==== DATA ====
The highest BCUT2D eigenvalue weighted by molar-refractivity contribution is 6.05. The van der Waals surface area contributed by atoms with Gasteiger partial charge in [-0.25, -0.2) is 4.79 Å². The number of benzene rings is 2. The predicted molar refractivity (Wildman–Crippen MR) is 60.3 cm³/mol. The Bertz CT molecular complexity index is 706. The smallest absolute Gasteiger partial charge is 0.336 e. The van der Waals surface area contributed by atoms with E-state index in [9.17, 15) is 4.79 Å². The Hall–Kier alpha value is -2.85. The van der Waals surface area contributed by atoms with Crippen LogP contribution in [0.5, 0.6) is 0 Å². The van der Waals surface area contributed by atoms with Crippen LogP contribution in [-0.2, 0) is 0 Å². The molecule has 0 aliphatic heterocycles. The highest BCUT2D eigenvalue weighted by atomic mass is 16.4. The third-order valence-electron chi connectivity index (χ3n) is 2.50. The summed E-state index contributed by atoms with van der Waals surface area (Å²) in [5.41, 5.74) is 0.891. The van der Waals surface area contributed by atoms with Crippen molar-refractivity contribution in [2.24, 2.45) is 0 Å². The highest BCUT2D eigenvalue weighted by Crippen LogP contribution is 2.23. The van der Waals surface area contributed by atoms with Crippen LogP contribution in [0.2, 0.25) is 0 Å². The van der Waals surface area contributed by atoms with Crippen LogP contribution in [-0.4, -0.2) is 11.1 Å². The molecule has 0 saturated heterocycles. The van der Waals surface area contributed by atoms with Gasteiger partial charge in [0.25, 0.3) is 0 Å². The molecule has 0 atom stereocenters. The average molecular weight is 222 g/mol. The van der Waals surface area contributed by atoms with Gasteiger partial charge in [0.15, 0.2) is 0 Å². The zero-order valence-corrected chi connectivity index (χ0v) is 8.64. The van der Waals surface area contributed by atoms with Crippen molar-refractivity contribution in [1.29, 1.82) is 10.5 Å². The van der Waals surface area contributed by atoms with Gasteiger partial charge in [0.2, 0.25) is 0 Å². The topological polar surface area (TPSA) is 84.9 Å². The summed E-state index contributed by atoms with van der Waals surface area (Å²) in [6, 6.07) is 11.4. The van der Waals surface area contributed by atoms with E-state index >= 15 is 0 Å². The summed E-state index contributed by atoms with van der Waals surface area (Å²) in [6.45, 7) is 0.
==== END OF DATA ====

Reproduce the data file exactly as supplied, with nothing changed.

The highest BCUT2D eigenvalue weighted by molar-refractivity contribution is 6.05. The van der Waals surface area contributed by atoms with Gasteiger partial charge in [-0.25, -0.2) is 4.79 Å². The number of benzene rings is 2. The predicted molar refractivity (Wildman–Crippen MR) is 60.3 cm³/mol. The Bertz CT molecular complexity index is 706. The smallest absolute Gasteiger partial charge is 0.336 e. The van der Waals surface area contributed by atoms with E-state index in [9.17, 15) is 4.79 Å². The Hall–Kier alpha value is -2.85. The van der Waals surface area contributed by atoms with Crippen LogP contribution in [0.5, 0.6) is 0 Å². The van der Waals surface area contributed by atoms with Crippen LogP contribution in [-0.2, 0) is 0 Å². The molecule has 0 aliphatic heterocycles. The highest BCUT2D eigenvalue weighted by atomic mass is 16.4. The third-order valence-electron chi connectivity index (χ3n) is 2.50. The summed E-state index contributed by atoms with van der Waals surface area (Å²) in [5.41, 5.74) is 0.891. The van der Waals surface area contributed by atoms with Crippen molar-refractivity contribution in [2.24, 2.45) is 0 Å². The highest BCUT2D eigenvalue weighted by Crippen LogP contribution is 2.23. The van der Waals surface area contributed by atoms with Crippen LogP contribution in [0.2, 0.25) is 0 Å². The van der Waals surface area contributed by atoms with Crippen LogP contribution in [-0.4, -0.2) is 11.1 Å². The molecule has 0 saturated heterocycles. The van der Waals surface area contributed by atoms with Gasteiger partial charge in [0.25, 0.3) is 0 Å². The molecule has 0 atom stereocenters. The average molecular weight is 222 g/mol. The van der Waals surface area contributed by atoms with Gasteiger partial charge in [0.15, 0.2) is 0 Å². The zero-order valence-corrected chi connectivity index (χ0v) is 8.64. The van der Waals surface area contributed by atoms with Crippen molar-refractivity contribution in [1.29, 1.82) is 10.5 Å². The van der Waals surface area contributed by atoms with Gasteiger partial charge in [0.2, 0.25) is 0 Å². The topological polar surface area (TPSA) is 84.9 Å². The summed E-state index contributed by atoms with van der Waals surface area (Å²) in [6, 6.07) is 11.4. The van der Waals surface area contributed by atoms with E-state index >= 15 is 0 Å². The summed E-state index contributed by atoms with van der Waals surface area (Å²) in [6.45, 7) is 0.